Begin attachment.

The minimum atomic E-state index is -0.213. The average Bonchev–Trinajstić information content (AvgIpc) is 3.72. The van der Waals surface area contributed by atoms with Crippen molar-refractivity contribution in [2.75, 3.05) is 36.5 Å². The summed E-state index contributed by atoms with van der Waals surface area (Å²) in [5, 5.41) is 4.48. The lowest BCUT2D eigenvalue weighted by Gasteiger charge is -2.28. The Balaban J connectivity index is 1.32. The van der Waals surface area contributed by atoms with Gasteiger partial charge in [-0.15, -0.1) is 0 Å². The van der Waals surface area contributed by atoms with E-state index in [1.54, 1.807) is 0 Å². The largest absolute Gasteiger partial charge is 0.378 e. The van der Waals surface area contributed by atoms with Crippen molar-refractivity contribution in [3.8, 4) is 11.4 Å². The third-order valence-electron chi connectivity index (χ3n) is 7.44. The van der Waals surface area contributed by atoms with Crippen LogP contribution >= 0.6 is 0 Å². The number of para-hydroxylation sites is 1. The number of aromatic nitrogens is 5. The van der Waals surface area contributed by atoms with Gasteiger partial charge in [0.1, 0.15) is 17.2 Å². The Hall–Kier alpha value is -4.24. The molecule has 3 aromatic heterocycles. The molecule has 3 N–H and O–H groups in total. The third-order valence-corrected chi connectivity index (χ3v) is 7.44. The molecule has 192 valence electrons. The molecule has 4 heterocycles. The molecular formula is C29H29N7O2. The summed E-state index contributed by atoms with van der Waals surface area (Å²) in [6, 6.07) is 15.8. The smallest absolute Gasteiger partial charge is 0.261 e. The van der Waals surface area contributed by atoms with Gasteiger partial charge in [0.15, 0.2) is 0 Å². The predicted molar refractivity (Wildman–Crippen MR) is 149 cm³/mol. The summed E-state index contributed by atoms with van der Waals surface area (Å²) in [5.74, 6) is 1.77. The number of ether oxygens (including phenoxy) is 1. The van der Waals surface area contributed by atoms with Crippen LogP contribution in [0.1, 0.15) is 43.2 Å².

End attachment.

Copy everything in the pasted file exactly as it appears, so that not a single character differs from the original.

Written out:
The minimum atomic E-state index is -0.213. The average Bonchev–Trinajstić information content (AvgIpc) is 3.72. The van der Waals surface area contributed by atoms with Crippen molar-refractivity contribution in [2.75, 3.05) is 36.5 Å². The summed E-state index contributed by atoms with van der Waals surface area (Å²) in [5, 5.41) is 4.48. The lowest BCUT2D eigenvalue weighted by Gasteiger charge is -2.28. The Balaban J connectivity index is 1.32. The van der Waals surface area contributed by atoms with Gasteiger partial charge in [-0.15, -0.1) is 0 Å². The van der Waals surface area contributed by atoms with E-state index in [1.54, 1.807) is 0 Å². The largest absolute Gasteiger partial charge is 0.378 e. The van der Waals surface area contributed by atoms with Crippen molar-refractivity contribution in [3.8, 4) is 11.4 Å². The third-order valence-electron chi connectivity index (χ3n) is 7.44. The van der Waals surface area contributed by atoms with Crippen LogP contribution >= 0.6 is 0 Å². The number of para-hydroxylation sites is 1. The number of aromatic nitrogens is 5. The van der Waals surface area contributed by atoms with Gasteiger partial charge in [0.1, 0.15) is 17.2 Å². The Hall–Kier alpha value is -4.24. The molecule has 3 aromatic heterocycles. The molecule has 3 N–H and O–H groups in total. The third-order valence-corrected chi connectivity index (χ3v) is 7.44. The molecule has 192 valence electrons. The molecule has 4 heterocycles. The molecular formula is C29H29N7O2. The summed E-state index contributed by atoms with van der Waals surface area (Å²) in [6, 6.07) is 15.8. The smallest absolute Gasteiger partial charge is 0.261 e. The van der Waals surface area contributed by atoms with Gasteiger partial charge in [0.15, 0.2) is 0 Å². The predicted molar refractivity (Wildman–Crippen MR) is 149 cm³/mol. The summed E-state index contributed by atoms with van der Waals surface area (Å²) in [5.74, 6) is 1.77. The number of ether oxygens (including phenoxy) is 1. The van der Waals surface area contributed by atoms with Crippen LogP contribution in [0.1, 0.15) is 43.2 Å².